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Russia is having trouble reversing an oil production decline it implemented under its agreement with OPEC+, Reuters writes, citing unnamed sources.
According to these sources, Russia has been producing some 10.42 million bpd of crude oil and condensates since the start of the month, which is lower than May’s average of 10.45 million bpd.
The reason for the decline could be related to difficulties with boosting production at older fields, other sources, also unnamed, told Reuters.
There was talk about such difficulties as early as last year when OPEC+ first agreed to take some 7.7 million bpd off the market in response to the demand destruction caused by the pandemic.
“Mass sealing of oil wells is a much more serious thing than short-term idling” in the Russian climate conditions, according to oil industry executive Evgeny Kolesnik, who spoke to Bloomberg in May 2020. “It’s by far not a given that after a well has remained shut-in for so long it will pump at the same levels as before.”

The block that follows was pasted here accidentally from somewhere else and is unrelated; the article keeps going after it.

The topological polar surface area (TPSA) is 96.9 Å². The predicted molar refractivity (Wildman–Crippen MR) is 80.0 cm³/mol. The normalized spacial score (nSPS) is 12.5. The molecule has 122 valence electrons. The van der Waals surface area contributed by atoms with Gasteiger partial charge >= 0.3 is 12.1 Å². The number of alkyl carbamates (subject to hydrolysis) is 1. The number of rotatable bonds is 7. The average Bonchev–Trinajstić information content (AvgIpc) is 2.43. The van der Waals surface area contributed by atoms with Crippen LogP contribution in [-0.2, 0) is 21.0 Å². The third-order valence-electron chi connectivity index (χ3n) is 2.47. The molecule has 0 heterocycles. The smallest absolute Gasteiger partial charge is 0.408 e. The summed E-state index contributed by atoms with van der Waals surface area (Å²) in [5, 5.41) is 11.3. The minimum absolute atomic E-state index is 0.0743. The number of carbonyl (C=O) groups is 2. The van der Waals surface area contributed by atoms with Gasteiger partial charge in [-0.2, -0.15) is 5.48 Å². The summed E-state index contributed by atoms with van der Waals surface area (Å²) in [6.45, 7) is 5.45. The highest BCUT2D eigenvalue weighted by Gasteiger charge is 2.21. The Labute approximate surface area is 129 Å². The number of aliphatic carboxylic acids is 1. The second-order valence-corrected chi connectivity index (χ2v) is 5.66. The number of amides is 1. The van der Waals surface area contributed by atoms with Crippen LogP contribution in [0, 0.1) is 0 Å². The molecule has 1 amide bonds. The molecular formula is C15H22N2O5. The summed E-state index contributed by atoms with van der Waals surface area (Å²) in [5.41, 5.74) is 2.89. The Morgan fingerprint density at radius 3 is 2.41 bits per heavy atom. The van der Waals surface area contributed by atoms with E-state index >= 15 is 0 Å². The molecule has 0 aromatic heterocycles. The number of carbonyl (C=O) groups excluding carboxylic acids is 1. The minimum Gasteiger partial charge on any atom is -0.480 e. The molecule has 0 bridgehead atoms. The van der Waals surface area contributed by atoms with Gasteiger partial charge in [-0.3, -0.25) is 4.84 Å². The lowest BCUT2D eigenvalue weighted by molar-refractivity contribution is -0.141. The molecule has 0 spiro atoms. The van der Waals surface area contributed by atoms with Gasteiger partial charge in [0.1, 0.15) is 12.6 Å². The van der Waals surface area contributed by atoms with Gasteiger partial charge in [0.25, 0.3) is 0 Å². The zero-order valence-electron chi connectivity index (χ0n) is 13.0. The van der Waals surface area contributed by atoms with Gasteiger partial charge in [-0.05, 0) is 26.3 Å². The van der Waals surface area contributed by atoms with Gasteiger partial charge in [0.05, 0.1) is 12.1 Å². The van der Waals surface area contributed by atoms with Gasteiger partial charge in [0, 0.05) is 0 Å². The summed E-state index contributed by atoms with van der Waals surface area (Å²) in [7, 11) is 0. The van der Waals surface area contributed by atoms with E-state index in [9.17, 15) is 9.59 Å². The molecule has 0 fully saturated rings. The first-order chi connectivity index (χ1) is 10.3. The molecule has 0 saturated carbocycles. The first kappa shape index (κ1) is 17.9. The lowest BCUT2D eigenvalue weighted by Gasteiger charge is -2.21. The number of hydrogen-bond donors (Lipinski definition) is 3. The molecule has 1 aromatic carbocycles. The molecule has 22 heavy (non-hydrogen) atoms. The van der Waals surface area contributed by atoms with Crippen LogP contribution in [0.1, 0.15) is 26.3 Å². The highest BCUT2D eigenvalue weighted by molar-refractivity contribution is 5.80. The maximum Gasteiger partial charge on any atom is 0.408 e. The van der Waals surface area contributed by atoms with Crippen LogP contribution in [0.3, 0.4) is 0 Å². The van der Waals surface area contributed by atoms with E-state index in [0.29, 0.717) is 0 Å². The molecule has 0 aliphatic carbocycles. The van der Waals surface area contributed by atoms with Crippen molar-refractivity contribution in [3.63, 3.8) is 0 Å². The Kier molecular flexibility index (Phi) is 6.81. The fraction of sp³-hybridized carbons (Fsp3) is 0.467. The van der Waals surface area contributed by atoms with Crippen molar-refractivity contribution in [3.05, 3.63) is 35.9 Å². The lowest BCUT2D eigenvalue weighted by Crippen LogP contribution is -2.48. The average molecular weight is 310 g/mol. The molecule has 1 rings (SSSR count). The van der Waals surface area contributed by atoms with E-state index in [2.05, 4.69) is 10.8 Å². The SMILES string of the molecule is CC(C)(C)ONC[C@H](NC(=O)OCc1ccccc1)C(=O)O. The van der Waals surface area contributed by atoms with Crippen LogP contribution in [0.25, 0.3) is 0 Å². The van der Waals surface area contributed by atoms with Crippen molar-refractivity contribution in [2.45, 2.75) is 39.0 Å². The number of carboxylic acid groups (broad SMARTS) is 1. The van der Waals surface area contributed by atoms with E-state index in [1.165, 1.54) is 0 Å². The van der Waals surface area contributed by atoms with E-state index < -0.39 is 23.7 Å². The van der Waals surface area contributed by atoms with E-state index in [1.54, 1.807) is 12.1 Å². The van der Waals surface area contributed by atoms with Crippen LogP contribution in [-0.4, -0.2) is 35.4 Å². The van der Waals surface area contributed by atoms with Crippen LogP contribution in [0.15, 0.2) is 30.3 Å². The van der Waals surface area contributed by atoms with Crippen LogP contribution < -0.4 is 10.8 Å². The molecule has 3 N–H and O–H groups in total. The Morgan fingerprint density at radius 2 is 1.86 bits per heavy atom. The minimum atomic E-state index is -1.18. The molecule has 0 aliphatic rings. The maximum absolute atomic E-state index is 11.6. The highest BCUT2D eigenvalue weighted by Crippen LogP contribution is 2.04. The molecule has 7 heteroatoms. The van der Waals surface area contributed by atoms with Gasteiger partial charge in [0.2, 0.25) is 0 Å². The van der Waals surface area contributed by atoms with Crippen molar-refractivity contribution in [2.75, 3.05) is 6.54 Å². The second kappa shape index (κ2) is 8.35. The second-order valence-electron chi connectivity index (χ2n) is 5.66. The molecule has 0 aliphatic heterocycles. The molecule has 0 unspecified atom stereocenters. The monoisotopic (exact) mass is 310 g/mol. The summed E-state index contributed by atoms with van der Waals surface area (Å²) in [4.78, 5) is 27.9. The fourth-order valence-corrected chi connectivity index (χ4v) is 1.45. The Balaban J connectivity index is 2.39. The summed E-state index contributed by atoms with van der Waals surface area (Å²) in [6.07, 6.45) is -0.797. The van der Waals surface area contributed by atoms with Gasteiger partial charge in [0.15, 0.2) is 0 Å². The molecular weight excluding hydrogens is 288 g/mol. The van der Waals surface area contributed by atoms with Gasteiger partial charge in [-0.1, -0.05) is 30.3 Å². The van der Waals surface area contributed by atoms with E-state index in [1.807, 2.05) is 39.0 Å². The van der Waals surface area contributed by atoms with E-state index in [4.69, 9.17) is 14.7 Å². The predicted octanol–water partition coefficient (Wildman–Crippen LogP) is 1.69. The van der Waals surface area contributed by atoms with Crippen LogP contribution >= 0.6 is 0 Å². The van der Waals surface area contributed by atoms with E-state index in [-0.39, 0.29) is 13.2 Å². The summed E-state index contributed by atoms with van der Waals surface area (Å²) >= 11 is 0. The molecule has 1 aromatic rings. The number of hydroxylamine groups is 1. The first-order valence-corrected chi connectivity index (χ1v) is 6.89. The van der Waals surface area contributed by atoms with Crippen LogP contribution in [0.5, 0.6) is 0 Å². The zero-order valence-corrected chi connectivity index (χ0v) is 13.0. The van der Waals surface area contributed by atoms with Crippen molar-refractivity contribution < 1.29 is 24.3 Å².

Initially, the report noted, when Russia had joined OPEC members in their production control efforts, its oil companies cut a relatively small portion of production, slowly, and for a few months only. In 2020, these companies were asked to cut much deeper and much faster, as well as for much longer.
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With such long production suspension, there is the risk of never being able to restart some of the wells. The longer a well sits idle, the more likely pressure changes become, as well as water content changes capable of rendering the well unusable ever again.
OPEC+ is meeting later this week to discuss the next steps in its production control agreement. Early reports said the cartel was mulling over bringing additional supply online from August in response to the fast rebound in demand.
By Irina Slav for Oilprice.com
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Irina is a writer for Oilprice.com with over a decade of experience writing on the oil and gas industry.